Many students suffer from math phobia, or fear of mathematics. This can become a roadblock in the learning process and during the examination. The symptoms are, lack of confidence, panic behaviour, paranoia, and passive behaviour. Students have preconceived notions about the results of their exams, and this prevents them from performing their best. Therefore, students should overcome their fear by regularly putting themselves in a simulated environment, so that they can desensitise themselves.
In addition, students must familiarise themselves with the basics of the subject, as the subsequent concepts will be much harder. This could lead to further anxiety. Students also avoid asking questions about the subject, either during or after class. It would be beneficial, if your children could take the initiative to have all their queries resolved before the exam, which will help them feel confident of their knowledge and preparation.
Though this recommendation is a no-brainer, mathematics is not a subject that can be memorised. Being aware of how to solve the questions, applying the correct reasoning and formula to deduce the answer is possible only after rigorous practising.
Ask you kids to try solving as many questions available on the topic, obtained from different legitimate textbooks or sources. Categorising the questions based on their level of difficulty and regularly solving them will eventually assist in understanding areas of struggle for respective topics. While, practice will make it easier for your children to rectify their errors during their later stages of preparation.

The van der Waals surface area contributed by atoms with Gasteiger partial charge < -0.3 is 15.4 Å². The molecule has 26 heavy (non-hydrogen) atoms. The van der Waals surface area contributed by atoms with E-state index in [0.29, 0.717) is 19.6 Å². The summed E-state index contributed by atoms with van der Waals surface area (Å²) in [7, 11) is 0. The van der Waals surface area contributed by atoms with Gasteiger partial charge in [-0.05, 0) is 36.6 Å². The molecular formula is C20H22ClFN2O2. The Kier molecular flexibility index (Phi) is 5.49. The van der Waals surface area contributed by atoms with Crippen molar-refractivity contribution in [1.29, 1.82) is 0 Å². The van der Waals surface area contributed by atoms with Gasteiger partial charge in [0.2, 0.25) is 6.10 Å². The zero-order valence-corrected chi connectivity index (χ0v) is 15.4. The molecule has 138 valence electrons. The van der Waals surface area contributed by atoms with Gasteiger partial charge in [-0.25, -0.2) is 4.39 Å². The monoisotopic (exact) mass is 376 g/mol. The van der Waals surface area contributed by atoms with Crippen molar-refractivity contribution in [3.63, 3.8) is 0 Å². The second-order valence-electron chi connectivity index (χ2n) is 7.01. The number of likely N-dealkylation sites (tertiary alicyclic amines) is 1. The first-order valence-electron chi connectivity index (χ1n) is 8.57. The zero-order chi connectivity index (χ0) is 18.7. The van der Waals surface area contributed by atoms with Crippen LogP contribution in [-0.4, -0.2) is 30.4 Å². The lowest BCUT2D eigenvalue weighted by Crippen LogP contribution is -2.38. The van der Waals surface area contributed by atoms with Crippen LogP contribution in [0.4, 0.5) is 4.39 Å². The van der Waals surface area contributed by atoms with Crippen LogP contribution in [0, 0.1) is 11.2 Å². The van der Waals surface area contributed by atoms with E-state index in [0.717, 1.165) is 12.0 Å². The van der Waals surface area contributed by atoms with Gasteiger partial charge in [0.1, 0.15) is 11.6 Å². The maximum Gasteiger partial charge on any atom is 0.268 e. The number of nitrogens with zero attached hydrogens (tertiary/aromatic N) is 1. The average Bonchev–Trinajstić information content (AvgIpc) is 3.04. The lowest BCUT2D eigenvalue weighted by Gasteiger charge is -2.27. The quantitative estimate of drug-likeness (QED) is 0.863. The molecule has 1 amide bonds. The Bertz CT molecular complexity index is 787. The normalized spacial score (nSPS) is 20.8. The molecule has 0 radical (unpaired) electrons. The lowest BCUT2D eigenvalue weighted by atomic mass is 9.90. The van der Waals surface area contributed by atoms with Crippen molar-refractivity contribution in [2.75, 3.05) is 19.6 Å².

In conclusion, though mathematics, maybe a difficult subject, attending tutoring and classroom sessions will not suffice or necessarily enhance your child’s mathematical skills. It is paramount for children to overcome their anxiety, by engaging with the subject, seeking out apps or platforms that provide enhanced learning experiences to reach their full potential.
Image source: YouTube
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Women's Web is an open platform that publishes a diversity of views, individual posts do not necessarily represent the platform's views and opinions at all times.
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When I was in Grade 10, I flunked my first preliminary examination in Mathematics. My mother was in a panic. An aunt recommended the Maths classes conducted by the Maths sir she knew personally. It was a much sought-after class, one of those classes that you signed up for when you were in the ninth grade itself back then, all those decades ago. My aunt kindly requested him to take me on in the middle of the term, despite my marks in the subject, and he did so as a favour.
Math had always been a nightmare. In retrospect, I wonder why I was always so terrified of math. I’ve concluded it is because I am a head in the cloud person and the rigor of the step by step process in math made me lose track of what needed to be done before I was halfway through. In today’s world, I would have most probably been diagnosed as attention deficit. Back then we had no such definitions, no such categorisations. Back then we were just bright sparks or dim.